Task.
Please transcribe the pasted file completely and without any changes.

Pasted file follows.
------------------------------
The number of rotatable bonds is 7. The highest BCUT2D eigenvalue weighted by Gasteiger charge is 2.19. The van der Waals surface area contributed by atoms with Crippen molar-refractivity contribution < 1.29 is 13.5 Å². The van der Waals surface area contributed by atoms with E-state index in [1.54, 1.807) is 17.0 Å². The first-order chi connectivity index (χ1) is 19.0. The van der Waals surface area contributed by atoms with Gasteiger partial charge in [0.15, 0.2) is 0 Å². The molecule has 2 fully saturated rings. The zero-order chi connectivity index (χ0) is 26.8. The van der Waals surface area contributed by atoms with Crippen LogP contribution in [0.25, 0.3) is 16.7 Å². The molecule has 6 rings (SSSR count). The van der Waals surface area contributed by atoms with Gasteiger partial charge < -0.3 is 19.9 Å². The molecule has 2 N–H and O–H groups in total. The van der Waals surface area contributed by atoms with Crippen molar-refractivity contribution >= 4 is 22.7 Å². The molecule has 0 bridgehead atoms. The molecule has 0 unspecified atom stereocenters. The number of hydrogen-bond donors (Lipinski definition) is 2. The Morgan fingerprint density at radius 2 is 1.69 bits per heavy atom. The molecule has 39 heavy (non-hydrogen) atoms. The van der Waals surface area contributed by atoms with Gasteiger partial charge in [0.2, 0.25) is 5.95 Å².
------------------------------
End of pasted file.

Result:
The number of rotatable bonds is 7. The highest BCUT2D eigenvalue weighted by Gasteiger charge is 2.19. The van der Waals surface area contributed by atoms with Crippen molar-refractivity contribution < 1.29 is 13.5 Å². The van der Waals surface area contributed by atoms with E-state index in [1.54, 1.807) is 17.0 Å². The first-order chi connectivity index (χ1) is 19.0. The van der Waals surface area contributed by atoms with Gasteiger partial charge in [0.15, 0.2) is 0 Å². The molecule has 2 fully saturated rings. The zero-order chi connectivity index (χ0) is 26.8. The van der Waals surface area contributed by atoms with Crippen LogP contribution in [0.25, 0.3) is 16.7 Å². The molecule has 6 rings (SSSR count). The van der Waals surface area contributed by atoms with Gasteiger partial charge < -0.3 is 19.9 Å². The molecule has 2 N–H and O–H groups in total. The van der Waals surface area contributed by atoms with Crippen molar-refractivity contribution >= 4 is 22.7 Å². The molecule has 0 bridgehead atoms. The molecule has 0 unspecified atom stereocenters. The number of hydrogen-bond donors (Lipinski definition) is 2. The Morgan fingerprint density at radius 2 is 1.69 bits per heavy atom. The molecule has 39 heavy (non-hydrogen) atoms. The van der Waals surface area contributed by atoms with Gasteiger partial charge in [0.2, 0.25) is 5.95 Å².